SPIEGEL Interview with British Author Ian McEwan 'We're Witnessing a Civil War in Islam'
Ian McEwan, 57, talks about the atmosphere in London after the attacks, the fight against religious fanatics, the legacy of Tony Blair, and his new book, "Saturday," which imagines a day lived in the shadow of terrorism.
Award-winning author Ian McEwan, has written nine novels as well as short story collections and screenplays. He currently lives in London and experienced the terrorist attacks first-hand.
Where were you when the bombs went off?
McEwan: I was here, I was working. I knew nothing. I'd been to the American Embassy to get my visa. I was crossing London when the bombs went off and I wasn't even aware of it. I mean, I was maybe two miles from Tavistock Square. My first sense of the fact that something was going wrong was just the sheer level of police sirens around me. We're used to a certain kind of background, but suddenly the helicopters and the sirens were just overwhelming.
SPIEGEL: Your new book, "Saturday," is written in expectation of an act of terrorism. Now it has happened. What was your first thought when you heard it was a terrorist attack?
McEwan: It confirmed my book. I mean, it's not that I take any satisfaction from it, nor did I share any great insight, everybody's been waiting. But at the same time as waiting they're also forgetting because, you know, it's been four years since 9/11. Even Madrid, was 18 months ago. And, yes, at the end of the novel when Henry Perowne (the protagonist) is standing in the window he talks of Londoners waiting for its bombs. Well, you know, here it was. It's a bit like the death of an old parent. You could be waiting for it but that doesn't stop you from being shocked by it. As for my emotions, I felt furious, I really felt sickened with anger.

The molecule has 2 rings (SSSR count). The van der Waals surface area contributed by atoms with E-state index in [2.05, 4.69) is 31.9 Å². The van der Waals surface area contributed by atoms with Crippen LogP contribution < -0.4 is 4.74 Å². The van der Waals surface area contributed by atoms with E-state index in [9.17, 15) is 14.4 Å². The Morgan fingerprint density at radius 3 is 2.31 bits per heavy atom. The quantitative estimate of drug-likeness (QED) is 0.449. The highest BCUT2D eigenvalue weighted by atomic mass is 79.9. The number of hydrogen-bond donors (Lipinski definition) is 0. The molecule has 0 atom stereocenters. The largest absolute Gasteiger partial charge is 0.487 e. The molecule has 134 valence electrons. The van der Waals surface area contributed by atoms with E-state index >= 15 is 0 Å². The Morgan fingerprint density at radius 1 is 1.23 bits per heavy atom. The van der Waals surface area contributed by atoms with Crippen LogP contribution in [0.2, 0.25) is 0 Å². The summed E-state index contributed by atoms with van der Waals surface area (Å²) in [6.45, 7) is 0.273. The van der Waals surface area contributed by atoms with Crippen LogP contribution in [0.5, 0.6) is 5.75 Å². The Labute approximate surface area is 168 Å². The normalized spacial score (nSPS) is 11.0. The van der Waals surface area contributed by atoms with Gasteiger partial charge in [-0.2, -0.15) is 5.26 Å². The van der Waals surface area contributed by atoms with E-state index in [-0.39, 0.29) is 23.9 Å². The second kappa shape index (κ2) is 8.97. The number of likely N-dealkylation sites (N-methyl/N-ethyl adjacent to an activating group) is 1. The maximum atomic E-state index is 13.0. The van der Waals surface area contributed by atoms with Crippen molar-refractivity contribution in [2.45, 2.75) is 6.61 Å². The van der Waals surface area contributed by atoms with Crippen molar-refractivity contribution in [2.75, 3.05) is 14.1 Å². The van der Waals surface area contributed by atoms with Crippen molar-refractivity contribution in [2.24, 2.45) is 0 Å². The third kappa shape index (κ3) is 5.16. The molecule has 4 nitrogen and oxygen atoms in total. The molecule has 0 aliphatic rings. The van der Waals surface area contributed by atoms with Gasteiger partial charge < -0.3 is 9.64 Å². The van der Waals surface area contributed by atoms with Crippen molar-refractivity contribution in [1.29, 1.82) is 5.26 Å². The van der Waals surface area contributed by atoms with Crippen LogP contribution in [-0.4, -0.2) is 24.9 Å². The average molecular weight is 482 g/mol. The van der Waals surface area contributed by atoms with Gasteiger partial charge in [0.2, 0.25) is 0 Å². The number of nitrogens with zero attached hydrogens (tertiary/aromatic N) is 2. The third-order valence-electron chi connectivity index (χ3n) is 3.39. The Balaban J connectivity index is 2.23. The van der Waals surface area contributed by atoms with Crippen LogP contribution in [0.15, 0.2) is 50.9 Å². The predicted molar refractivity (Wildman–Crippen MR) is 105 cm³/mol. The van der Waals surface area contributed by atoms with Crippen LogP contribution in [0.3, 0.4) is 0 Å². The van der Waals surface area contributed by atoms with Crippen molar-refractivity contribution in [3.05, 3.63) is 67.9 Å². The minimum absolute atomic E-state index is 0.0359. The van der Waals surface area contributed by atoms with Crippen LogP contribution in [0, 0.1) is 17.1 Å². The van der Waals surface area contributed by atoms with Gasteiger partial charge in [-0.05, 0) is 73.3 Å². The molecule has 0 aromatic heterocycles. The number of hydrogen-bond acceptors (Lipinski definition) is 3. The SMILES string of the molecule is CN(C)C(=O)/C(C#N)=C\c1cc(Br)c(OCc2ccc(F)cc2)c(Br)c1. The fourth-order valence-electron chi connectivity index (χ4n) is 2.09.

SPIEGEL: What was the atmosphere in London like?
McEwan: I was struck, as everyone else was, by the relative lack of panic and terror on the streets. People were remarkably calm; they certainly weren't calm in the way of being indifferent. I mean, everyone was -- there was a real sense of a cataclysm in the centre city, but there was not much you could do except be obedient to this vast army of policemen and people in yellow jackets.
SPIEGEL: A lot of the themes of your book are being played out on the streets today, particularly the idea that there is no refuge from terror. Even the family refuge is not safe.
McEwan: Exactly. There is no refuge and if you want to be in a city like London, with its relatively successful racial mix, it's impossible to defend. That's the other thing I wrote at the end of my book, that these possibilities were lying just open, so easy to do.
SPIEGEL: How can cities protect themselves?
McEwan: Inevitably, we're going to start seeing around the preposterous political correctness that allows us to have radical clerics preaching in mosques and recruiting young people. We have been caught too much by a sense that we can just regard these clerics as being like English eccentrics at Hyde Park Corner. But the problem is that their audience has already been to training camps.
SPIEGEL: But isn't the West providing the best advertisement for terrorist recruiters by being in Iraq and killing Islamic civilians, torturing Muslim prisoners a la Abu Ghraib and spreading pictures of the deeds around the world?